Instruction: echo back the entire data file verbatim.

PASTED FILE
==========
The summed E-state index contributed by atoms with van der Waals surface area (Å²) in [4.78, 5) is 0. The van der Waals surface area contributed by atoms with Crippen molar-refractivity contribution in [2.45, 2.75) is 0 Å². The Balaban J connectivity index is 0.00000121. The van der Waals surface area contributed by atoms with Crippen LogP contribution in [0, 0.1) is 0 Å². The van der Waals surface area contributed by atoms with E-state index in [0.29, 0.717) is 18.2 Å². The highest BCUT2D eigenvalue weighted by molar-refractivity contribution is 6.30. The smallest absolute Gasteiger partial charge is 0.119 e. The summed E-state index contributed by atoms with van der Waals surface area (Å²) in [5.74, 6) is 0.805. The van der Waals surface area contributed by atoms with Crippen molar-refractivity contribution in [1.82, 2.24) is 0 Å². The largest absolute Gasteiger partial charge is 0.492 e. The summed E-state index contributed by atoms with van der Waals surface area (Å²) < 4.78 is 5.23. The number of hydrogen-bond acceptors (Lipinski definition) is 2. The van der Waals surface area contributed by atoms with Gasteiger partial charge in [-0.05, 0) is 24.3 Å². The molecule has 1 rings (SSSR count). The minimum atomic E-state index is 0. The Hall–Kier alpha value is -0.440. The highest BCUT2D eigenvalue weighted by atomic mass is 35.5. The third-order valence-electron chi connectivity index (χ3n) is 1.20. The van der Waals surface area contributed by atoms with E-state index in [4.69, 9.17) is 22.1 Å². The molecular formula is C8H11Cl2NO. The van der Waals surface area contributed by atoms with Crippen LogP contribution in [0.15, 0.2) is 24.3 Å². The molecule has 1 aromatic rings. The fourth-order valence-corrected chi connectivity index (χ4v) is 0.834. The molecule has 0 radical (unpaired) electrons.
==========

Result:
The summed E-state index contributed by atoms with van der Waals surface area (Å²) in [4.78, 5) is 0. The van der Waals surface area contributed by atoms with Crippen molar-refractivity contribution in [2.45, 2.75) is 0 Å². The Balaban J connectivity index is 0.00000121. The van der Waals surface area contributed by atoms with Crippen LogP contribution in [0, 0.1) is 0 Å². The van der Waals surface area contributed by atoms with E-state index in [0.29, 0.717) is 18.2 Å². The highest BCUT2D eigenvalue weighted by molar-refractivity contribution is 6.30. The smallest absolute Gasteiger partial charge is 0.119 e. The summed E-state index contributed by atoms with van der Waals surface area (Å²) in [5.74, 6) is 0.805. The van der Waals surface area contributed by atoms with Crippen molar-refractivity contribution in [1.82, 2.24) is 0 Å². The largest absolute Gasteiger partial charge is 0.492 e. The summed E-state index contributed by atoms with van der Waals surface area (Å²) < 4.78 is 5.23. The number of hydrogen-bond acceptors (Lipinski definition) is 2. The van der Waals surface area contributed by atoms with Gasteiger partial charge in [-0.05, 0) is 24.3 Å². The molecule has 1 rings (SSSR count). The minimum atomic E-state index is 0. The Hall–Kier alpha value is -0.440. The highest BCUT2D eigenvalue weighted by atomic mass is 35.5. The third-order valence-electron chi connectivity index (χ3n) is 1.20. The van der Waals surface area contributed by atoms with E-state index in [4.69, 9.17) is 22.1 Å². The molecular formula is C8H11Cl2NO. The van der Waals surface area contributed by atoms with Crippen LogP contribution in [0.15, 0.2) is 24.3 Å². The molecule has 1 aromatic rings. The fourth-order valence-corrected chi connectivity index (χ4v) is 0.834. The molecule has 0 radical (unpaired) electrons.